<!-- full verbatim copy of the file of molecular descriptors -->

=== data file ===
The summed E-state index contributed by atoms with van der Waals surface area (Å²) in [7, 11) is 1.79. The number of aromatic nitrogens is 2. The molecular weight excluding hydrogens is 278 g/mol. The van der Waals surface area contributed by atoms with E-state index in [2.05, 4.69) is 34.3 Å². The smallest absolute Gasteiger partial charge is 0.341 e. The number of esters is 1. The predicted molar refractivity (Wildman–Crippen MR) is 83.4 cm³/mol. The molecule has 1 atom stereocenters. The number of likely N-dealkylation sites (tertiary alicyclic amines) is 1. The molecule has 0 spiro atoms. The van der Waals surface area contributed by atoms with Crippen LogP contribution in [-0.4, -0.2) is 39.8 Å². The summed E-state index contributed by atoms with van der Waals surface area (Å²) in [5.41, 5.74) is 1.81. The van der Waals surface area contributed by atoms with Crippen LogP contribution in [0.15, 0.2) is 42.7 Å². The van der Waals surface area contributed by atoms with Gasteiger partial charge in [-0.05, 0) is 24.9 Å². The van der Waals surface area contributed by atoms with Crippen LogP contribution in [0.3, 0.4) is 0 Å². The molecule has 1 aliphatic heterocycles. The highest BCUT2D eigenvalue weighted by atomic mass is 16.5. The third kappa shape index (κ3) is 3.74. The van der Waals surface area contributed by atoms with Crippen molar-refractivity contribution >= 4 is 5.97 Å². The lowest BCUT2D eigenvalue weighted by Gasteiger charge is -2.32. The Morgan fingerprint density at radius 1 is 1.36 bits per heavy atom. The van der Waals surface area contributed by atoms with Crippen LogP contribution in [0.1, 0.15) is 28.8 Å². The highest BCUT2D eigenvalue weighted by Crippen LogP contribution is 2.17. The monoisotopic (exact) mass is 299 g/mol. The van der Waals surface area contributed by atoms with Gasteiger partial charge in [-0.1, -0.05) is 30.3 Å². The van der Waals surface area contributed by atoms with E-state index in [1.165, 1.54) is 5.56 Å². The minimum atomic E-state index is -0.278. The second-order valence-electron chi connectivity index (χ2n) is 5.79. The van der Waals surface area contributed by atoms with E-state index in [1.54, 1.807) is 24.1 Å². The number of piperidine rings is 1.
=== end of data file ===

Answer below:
The summed E-state index contributed by atoms with van der Waals surface area (Å²) in [7, 11) is 1.79. The number of aromatic nitrogens is 2. The molecular weight excluding hydrogens is 278 g/mol. The van der Waals surface area contributed by atoms with E-state index in [2.05, 4.69) is 34.3 Å². The smallest absolute Gasteiger partial charge is 0.341 e. The number of esters is 1. The predicted molar refractivity (Wildman–Crippen MR) is 83.4 cm³/mol. The molecule has 1 atom stereocenters. The number of likely N-dealkylation sites (tertiary alicyclic amines) is 1. The molecule has 0 spiro atoms. The van der Waals surface area contributed by atoms with Crippen LogP contribution in [-0.4, -0.2) is 39.8 Å². The summed E-state index contributed by atoms with van der Waals surface area (Å²) in [5.41, 5.74) is 1.81. The van der Waals surface area contributed by atoms with Crippen LogP contribution in [0.15, 0.2) is 42.7 Å². The van der Waals surface area contributed by atoms with Gasteiger partial charge in [-0.05, 0) is 24.9 Å². The van der Waals surface area contributed by atoms with Crippen LogP contribution in [0.3, 0.4) is 0 Å². The molecule has 1 aliphatic heterocycles. The highest BCUT2D eigenvalue weighted by atomic mass is 16.5. The third kappa shape index (κ3) is 3.74. The van der Waals surface area contributed by atoms with Crippen molar-refractivity contribution >= 4 is 5.97 Å². The lowest BCUT2D eigenvalue weighted by Gasteiger charge is -2.32. The Morgan fingerprint density at radius 1 is 1.36 bits per heavy atom. The van der Waals surface area contributed by atoms with Crippen LogP contribution in [0.1, 0.15) is 28.8 Å². The highest BCUT2D eigenvalue weighted by Crippen LogP contribution is 2.17. The monoisotopic (exact) mass is 299 g/mol. The van der Waals surface area contributed by atoms with Gasteiger partial charge in [-0.1, -0.05) is 30.3 Å². The van der Waals surface area contributed by atoms with E-state index in [1.165, 1.54) is 5.56 Å². The minimum atomic E-state index is -0.278. The second-order valence-electron chi connectivity index (χ2n) is 5.79. The van der Waals surface area contributed by atoms with E-state index in [1.54, 1.807) is 24.1 Å². The number of piperidine rings is 1.